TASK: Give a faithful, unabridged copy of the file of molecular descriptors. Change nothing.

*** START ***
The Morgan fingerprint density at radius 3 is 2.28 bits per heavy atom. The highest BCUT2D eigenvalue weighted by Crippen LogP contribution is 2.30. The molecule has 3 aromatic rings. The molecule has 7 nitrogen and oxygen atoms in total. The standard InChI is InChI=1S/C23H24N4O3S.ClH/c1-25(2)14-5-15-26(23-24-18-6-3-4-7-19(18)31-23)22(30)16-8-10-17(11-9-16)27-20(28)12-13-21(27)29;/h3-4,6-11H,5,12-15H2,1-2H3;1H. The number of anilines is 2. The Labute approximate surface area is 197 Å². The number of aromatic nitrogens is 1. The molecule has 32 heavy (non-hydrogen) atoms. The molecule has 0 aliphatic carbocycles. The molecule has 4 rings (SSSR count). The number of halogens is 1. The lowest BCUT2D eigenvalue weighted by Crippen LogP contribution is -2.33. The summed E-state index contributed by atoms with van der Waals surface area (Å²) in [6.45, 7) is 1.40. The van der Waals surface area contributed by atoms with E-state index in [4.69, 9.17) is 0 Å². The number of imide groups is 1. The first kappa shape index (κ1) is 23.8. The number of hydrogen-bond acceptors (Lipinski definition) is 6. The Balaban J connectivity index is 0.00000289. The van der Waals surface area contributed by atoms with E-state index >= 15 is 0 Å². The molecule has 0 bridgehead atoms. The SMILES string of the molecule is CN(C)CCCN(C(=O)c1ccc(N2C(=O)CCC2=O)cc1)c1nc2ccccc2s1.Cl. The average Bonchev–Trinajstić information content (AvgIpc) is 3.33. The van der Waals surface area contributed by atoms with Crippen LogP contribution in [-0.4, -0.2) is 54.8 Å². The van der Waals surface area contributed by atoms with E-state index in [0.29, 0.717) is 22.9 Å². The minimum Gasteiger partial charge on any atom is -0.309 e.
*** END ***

The Morgan fingerprint density at radius 3 is 2.28 bits per heavy atom. The highest BCUT2D eigenvalue weighted by Crippen LogP contribution is 2.30. The molecule has 3 aromatic rings. The molecule has 7 nitrogen and oxygen atoms in total. The standard InChI is InChI=1S/C23H24N4O3S.ClH/c1-25(2)14-5-15-26(23-24-18-6-3-4-7-19(18)31-23)22(30)16-8-10-17(11-9-16)27-20(28)12-13-21(27)29;/h3-4,6-11H,5,12-15H2,1-2H3;1H. The number of anilines is 2. The Labute approximate surface area is 197 Å². The number of aromatic nitrogens is 1. The molecule has 32 heavy (non-hydrogen) atoms. The molecule has 0 aliphatic carbocycles. The molecule has 4 rings (SSSR count). The number of halogens is 1. The lowest BCUT2D eigenvalue weighted by Crippen LogP contribution is -2.33. The summed E-state index contributed by atoms with van der Waals surface area (Å²) in [6.45, 7) is 1.40. The van der Waals surface area contributed by atoms with E-state index in [4.69, 9.17) is 0 Å². The number of imide groups is 1. The first kappa shape index (κ1) is 23.8. The number of hydrogen-bond acceptors (Lipinski definition) is 6. The Balaban J connectivity index is 0.00000289. The van der Waals surface area contributed by atoms with E-state index >= 15 is 0 Å². The molecule has 0 bridgehead atoms. The SMILES string of the molecule is CN(C)CCCN(C(=O)c1ccc(N2C(=O)CCC2=O)cc1)c1nc2ccccc2s1.Cl. The average Bonchev–Trinajstić information content (AvgIpc) is 3.33. The van der Waals surface area contributed by atoms with Crippen LogP contribution in [-0.4, -0.2) is 54.8 Å². The van der Waals surface area contributed by atoms with E-state index in [0.29, 0.717) is 22.9 Å². The minimum Gasteiger partial charge on any atom is -0.309 e.